Originally published July 6 2013
Four ancient and unique secrets for optimal health
by PF Louis
(NaturalNews) During the 1960s, western culture began welcoming ancient Asian physical exercise routines and medical approaches that were very outside the box that we baby boomers grew up in.
Now there are even more ancient traditions from which to choose. They focus on creating better health and healing without toxic interventions. The potential for taking responsibility for your health has expanded.
Accessible and effective ancient health protocols(1) Dr. Oz had Chris Kilham, yoga instructor, ethnobotonist and author of The Five Tibetans on his show demonstrating these five simple exercises. View at source  below.
Kilham's personal practice and book was inspired by two earlier books: Peter Kelder's Ancient Secret of the Fountain of Youth, versions one and two. Those books clearly explain the spiritual foundation of those simple exercises.
They were designed by early Tibetan monks with the idea of evolving spiritually by energizing the seven chakras (energy vortexes) along the subtle body spine. So the Tibetan monks safeguarded them from disclosure to the uninitiated.
But the function of increasing the spinning energy of one's seven chakras also supports "side effects" of youthful vigor and longevity, both of which appeal more strongly this culture than spiritually evolving.
Start out slowly and work up to 21 repetitions of each movement using this excellent animated guide (http://www.lifeevents.org/5-tibetans-energy-rejuvenation-exercises.htm).
(2) Ayurveda is the ancient healing and disease prevention tradition from India. It focuses on balancing three elemental body and life force types, known as doshas, with a specifically prescribed diet. Each individual has three doshas that vary in emphasis or predominance. Thus, no one diet is right for everyone. Inexpensive herbal remedies are used medicinally as well.
The pitta dosha is characterized by fire or heat. The kapha dosha is characterized by water and earth, while the vada dosha is comprised of air and ether.
Although they are all part of us, usually one or maybe two dominate to determine not only physiological metabolism, but emotional dispositions and mental attitudes.  
Skilled Ayurveda practitioners are able to diagnose with non-invasive observation and the art of pulse reading where your health can go south often before the expensive diagnostic high-tech machinery of western medicine gets a hint.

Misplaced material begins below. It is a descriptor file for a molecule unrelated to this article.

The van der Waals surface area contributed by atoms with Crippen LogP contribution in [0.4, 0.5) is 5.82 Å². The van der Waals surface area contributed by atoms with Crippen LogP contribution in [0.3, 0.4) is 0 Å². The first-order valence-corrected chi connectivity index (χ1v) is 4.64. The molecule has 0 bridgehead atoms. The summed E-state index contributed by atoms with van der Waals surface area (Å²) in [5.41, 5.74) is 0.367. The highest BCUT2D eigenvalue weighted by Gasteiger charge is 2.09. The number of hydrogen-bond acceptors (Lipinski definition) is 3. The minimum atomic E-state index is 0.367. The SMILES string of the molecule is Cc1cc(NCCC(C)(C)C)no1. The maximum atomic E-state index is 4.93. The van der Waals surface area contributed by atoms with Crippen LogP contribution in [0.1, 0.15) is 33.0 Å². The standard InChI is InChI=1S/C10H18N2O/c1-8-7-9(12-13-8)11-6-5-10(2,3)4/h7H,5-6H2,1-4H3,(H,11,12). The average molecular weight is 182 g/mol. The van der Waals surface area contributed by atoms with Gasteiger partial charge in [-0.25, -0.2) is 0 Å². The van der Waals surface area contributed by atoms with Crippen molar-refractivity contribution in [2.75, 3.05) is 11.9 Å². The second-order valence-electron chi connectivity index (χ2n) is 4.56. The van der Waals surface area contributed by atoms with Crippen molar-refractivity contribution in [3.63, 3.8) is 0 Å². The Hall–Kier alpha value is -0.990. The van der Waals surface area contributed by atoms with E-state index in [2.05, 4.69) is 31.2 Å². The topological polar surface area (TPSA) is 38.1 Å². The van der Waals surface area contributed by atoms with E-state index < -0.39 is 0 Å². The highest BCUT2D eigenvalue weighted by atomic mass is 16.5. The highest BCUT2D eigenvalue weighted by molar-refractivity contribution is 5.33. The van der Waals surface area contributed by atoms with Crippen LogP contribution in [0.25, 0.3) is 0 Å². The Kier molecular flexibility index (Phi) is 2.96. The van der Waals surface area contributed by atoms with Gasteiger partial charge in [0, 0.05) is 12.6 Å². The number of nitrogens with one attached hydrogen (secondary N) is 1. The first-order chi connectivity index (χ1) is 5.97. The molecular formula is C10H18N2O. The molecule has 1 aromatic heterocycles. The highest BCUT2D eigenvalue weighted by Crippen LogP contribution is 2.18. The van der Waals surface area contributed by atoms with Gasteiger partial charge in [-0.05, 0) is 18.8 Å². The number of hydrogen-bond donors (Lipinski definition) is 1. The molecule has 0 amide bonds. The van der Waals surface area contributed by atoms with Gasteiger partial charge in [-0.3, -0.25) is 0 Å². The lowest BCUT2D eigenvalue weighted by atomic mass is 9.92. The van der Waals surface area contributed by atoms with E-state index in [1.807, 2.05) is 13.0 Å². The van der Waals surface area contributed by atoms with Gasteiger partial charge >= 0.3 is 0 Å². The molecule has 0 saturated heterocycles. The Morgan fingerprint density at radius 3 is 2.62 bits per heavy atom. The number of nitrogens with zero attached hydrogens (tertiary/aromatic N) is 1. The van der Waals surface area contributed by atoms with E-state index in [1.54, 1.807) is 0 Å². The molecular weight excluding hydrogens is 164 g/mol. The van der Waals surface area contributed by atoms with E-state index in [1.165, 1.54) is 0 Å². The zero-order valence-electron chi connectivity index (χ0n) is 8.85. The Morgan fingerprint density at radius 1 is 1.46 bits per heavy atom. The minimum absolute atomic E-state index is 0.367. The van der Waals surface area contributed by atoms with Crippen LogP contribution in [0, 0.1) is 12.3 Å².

Then they can prescribe the right dietary approach with inexpensive herbs to avoid any future health disaster. That's why it's wise to visit an Ayurveda practitioner to determine your constitutional dosha arrangement.
Their consultations tend to be inexpensive, thanks to the absence of high-tech testing equipment.
(3) Lately, more evidence has been discovered on how dental and oral health affects the rest of our body. Introducing the practice of oral oil pulling.
According to Sayer Ji, founder of Greenmedinfo.com, early Ayurveda's "Charaka Samhita describes oil pulling as effective for improving more than just oral health, but also 30 other systemic diseases ranging from headache, migraine to diabetes and asthma." 
One takes a large spoonful of sesame oil, coconut oil, or sunflower oil, puts it into the mouth on an empty stomach, then swishes it around for 10 to 20 minutes. When finished spit it out, never swallow any.
To see how to do it with many reasons why you should try it, go here (http://tv.greenmedinfo.com/how-to-do-oil-pulling/).
(4) Perhaps the most clinically available ancient Asian tradition in the west is Traditional Chinese Medicine (TCM). TCM is also based on elemental energies, but there are five with TCM: Wood (wind), fire (heat), earth (damp), metal (dryness), and water (cold).
Although most TCM practitioners will use herbs, most westerners have become enchanted with acupuncture's effectiveness. A few weekly sessions have been known to clear up many maladies (http://www.naturalnews.com).
There are only a few health insurance policies that can cover TCM treatments partially. But TCM is cheaper then western medical attention. Besides, there are several TCM schools that offer supervised student acupuncture at greatly reduced pricing.
Sources for this article include:
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